| articles

Articles on Indian contemporary art by Swapna Vora

by Swapna Vora

August 31, 2007

(click on the small image for full screen image with captions.)

"Long ago my grandmother used to tell us stories. One had two birds in it. They were observers alongside the story. The prince did this or that and the birds would express their view: Will this be good for the prince? These are the stories unfolding in every island of my paintings. We experience various islands, but we are not this island or that town or that cave. We build separate islands, which we visit but which are not us. Today we are here, then there."

"A Kolkotta marsh has become a modern city, a township. It used to have big fish, tall grasses, many insects. Now there are buildings. Where are the birds, the bees, the hives? Where did they go? This I put in front of you, on one plate, where I build the painting. How I saw my little place grow! Is it growth, progress or what, something else? The two birds discuss, they are 'sakshi', (witnesses). This is where I question myself, my observation, my stories. I am uncomfortable, tremendously uncomfortable with both comfort and discomfort."

Fig. 1

Fig. 2

Fig. 3

Fig. 4

Jayashree Chakravarty's work is very detailed, unbelievably painstaking and full of stories, memories, and images from childhood, from her many travels, and her schooling in India and France. Listening to her entrancing thoughts, her adventures or tragic events is like being with Sheherazade. One folded line, a pleated memory, an ironed patch of blue bring recollections of her doctor father, another makes her say, "I need to go back to Kolkotta soon." A big series of ovals grow into the lines on ECG reports. Some faces and some keys in these maps remind her: "Sitting by the bed, those are my friends who loved him and visited him for advice even when he was so ill."

"I try to paint and remain true to my understanding, not just emotions or feeling, but understanding. Understanding is very different from simply feeling something. Every bit, every image returns. I need to concentrate very hard when I paint."

"This imagery changes shape, color, everything. It starts here, it exists somewhere. I never know what I will be doing. There are no painting plans, I love exploring this peculiar journey, it allows me to enquire, to investigate. This demand of the canvas, I try to fulfill it. This communication keeps me going. I am dead without it."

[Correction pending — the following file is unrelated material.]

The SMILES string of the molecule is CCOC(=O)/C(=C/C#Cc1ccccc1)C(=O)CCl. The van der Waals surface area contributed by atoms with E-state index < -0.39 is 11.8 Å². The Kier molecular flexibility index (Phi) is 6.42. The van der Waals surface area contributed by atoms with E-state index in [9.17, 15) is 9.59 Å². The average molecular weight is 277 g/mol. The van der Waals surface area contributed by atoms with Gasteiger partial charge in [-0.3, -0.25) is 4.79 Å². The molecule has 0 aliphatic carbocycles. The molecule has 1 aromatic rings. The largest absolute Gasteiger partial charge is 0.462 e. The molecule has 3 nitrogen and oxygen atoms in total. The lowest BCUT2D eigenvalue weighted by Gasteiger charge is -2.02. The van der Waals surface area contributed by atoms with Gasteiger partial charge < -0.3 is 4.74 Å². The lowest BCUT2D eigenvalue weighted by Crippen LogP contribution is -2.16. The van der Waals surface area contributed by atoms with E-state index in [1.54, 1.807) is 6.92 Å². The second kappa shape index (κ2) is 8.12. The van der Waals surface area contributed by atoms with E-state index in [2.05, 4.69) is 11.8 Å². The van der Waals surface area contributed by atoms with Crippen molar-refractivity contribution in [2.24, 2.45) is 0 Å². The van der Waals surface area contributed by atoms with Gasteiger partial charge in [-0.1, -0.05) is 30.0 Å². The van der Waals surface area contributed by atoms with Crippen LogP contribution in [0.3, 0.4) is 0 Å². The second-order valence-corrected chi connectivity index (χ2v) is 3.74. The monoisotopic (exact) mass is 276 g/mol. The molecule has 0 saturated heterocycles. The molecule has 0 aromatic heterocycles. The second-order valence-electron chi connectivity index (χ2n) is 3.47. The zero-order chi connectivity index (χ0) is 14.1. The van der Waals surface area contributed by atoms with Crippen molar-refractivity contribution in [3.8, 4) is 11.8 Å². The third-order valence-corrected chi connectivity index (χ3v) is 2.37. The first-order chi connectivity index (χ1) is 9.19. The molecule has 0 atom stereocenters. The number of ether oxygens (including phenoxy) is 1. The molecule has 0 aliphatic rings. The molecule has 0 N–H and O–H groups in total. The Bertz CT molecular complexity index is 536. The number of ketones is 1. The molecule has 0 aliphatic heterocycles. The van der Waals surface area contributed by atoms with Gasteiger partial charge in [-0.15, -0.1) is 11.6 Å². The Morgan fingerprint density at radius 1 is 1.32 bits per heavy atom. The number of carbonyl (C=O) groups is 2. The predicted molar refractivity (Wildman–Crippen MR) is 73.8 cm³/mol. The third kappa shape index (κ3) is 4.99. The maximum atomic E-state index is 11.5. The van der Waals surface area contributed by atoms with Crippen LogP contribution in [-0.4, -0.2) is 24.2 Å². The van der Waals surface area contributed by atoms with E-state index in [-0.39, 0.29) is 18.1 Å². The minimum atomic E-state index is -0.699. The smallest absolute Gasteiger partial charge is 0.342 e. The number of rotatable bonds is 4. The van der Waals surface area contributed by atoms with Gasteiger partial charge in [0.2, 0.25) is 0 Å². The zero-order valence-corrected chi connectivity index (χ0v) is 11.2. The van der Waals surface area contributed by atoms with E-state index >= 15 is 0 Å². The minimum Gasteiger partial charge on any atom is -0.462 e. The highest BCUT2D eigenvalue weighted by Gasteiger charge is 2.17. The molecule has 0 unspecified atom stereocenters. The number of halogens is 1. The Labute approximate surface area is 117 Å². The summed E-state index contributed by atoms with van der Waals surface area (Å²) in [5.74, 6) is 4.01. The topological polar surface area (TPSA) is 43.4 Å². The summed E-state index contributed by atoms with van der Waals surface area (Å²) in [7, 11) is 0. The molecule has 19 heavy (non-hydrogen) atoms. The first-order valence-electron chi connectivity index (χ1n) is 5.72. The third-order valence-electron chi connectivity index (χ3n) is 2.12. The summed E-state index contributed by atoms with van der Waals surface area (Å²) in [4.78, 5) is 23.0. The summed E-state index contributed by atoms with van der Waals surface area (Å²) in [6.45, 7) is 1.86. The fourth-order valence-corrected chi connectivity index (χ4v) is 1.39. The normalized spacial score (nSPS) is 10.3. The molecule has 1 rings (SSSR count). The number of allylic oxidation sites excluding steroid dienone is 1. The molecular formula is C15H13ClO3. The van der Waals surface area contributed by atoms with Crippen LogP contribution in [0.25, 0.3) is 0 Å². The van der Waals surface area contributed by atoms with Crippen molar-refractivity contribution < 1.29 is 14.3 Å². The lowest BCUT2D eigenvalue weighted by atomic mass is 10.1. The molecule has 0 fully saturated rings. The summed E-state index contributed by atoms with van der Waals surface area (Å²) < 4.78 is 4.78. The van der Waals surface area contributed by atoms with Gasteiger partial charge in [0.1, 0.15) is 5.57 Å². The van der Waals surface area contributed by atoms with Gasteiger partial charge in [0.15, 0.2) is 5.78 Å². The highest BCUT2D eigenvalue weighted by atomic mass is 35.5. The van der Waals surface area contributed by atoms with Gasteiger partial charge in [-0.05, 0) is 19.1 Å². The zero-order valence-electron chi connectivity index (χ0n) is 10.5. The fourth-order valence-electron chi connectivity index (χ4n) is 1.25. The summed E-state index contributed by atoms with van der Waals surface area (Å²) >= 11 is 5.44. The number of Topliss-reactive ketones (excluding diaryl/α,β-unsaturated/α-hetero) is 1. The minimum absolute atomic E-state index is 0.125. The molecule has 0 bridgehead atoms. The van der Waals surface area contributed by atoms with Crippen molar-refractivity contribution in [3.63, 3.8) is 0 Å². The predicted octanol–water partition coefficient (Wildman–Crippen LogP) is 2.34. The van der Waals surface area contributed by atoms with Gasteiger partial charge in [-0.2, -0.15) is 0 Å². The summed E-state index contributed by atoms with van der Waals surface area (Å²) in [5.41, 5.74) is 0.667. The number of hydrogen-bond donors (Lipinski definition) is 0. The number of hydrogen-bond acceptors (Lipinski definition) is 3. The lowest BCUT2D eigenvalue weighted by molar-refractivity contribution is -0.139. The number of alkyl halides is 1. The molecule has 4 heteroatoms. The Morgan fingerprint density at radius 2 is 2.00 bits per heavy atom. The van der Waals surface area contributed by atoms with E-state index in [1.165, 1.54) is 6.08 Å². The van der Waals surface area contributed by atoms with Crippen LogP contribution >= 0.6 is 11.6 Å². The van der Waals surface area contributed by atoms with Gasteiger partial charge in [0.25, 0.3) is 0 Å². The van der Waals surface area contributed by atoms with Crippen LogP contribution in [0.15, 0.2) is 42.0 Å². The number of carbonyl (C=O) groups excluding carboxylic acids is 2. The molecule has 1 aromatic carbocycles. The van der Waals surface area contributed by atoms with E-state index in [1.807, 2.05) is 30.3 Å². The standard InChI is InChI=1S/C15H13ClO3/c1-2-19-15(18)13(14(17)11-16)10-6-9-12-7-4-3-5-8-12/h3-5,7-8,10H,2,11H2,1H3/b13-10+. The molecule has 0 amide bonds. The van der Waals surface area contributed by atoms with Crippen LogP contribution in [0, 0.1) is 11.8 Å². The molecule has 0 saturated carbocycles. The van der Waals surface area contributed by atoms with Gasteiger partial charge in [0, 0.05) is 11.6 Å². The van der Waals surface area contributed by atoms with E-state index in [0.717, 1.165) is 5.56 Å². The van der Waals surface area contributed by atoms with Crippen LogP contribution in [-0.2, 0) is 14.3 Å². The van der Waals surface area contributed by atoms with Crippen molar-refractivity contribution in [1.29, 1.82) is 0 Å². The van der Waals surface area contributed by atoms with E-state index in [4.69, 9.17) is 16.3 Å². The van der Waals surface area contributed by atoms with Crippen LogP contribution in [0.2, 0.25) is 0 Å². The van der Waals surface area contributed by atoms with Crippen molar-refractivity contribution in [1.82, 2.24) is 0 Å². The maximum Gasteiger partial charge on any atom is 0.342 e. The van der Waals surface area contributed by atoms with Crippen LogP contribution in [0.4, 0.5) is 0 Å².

The chateaux suspended in her work? "When I leave Kolkotta and go abroad, I always get a map and take it wherever I go, so I know where I am. I go alone, so this helps me to get oriented. This work is my language, my diary and my reactions. If I am true to myself, I let it arrive spontaneously, a flow, for I do not know what I want. Ultimately something takes place and I paint it."

"I never decided to become a painter. I was a flibberty-gibbet child, who could not still sit still except when she painted. My dad encouraged me a lot. When I had to specialize in school, I chose science and much later said, 'I want to paint.' My parents were happy and helpful, especially my dad. They encouraged me every way they could although my mother kept hoping that her two daughters would become doctors like their father, or at least one should follow him."

"I come to New York often since '89. Today Betty Said has curated my work here. It is a paper installation that you enter. It is made of the same paper that I paint on, layers of paper, a layer of cloth and then layers of paper. It takes a year and half to finish each painting and I do about 14 at a time. I use layers and leave them alone to dry and then return as memories of my journeys and stories arise again.

"I am alone, very alone. So I can visit these places, think and bring all that to my work. All that becomes very clear to me. I am going through this but I am not that, instead I am like this. These are my memories. There are no statements, no feminism, no fights nor political statements. The places I visited, how they were, how they have changed. When something started, I did not see its beginning, I had to imagine that. I see it today and know only how it is today.

"My life, I go through it. My parents are old and I see so many medical diagrams - so many lines of ECG. As a painter, I react to lines. Lines are very meaningful to a painter. Does this dip mean illness? Here a line is a word or a stroke, very vital, it conveys something. These lines take me to a different thought process. I paint a part of the brain and then a huge beetle, my imagination goes there. Our thoughts are eaten by so many counter thoughts, so many insects!"

Fig. 5

Fig. 6

Fig. 7

Fig. 8

Her work has layered images, uneven sheets of colors, and even black and white pats. "I often have ten layers, and for every layer I leave a gap of 2 - 3 weeks. Then I may apply the next thick layer. This is difficult for the next layer has to sit on it. This requires passion, concentration. My travels encourage and inspire what I have done and those stories are or could be the meaning. Five simple lines on a space can convey meaning and my images accept this meaning."

"Recently in London I saw gorgeous work, with amazing strength and weakness. When you see such dazzling work, you see a very good work of art, and you know where you are. I understood the quality of these paintings after I myself had done so much concentrated work."

Going across to her paintings, we see some uneven oblong shapes. These, she explains quietly, were on the ECG reports, and each line emerged from them as it conveyed its tale of a beating heart.

"If you only read something, you do not write about it in your language, do you really know anything about it ? Whatever I see, I am writing in this language. This language, of course, is called art. What I receive, I write."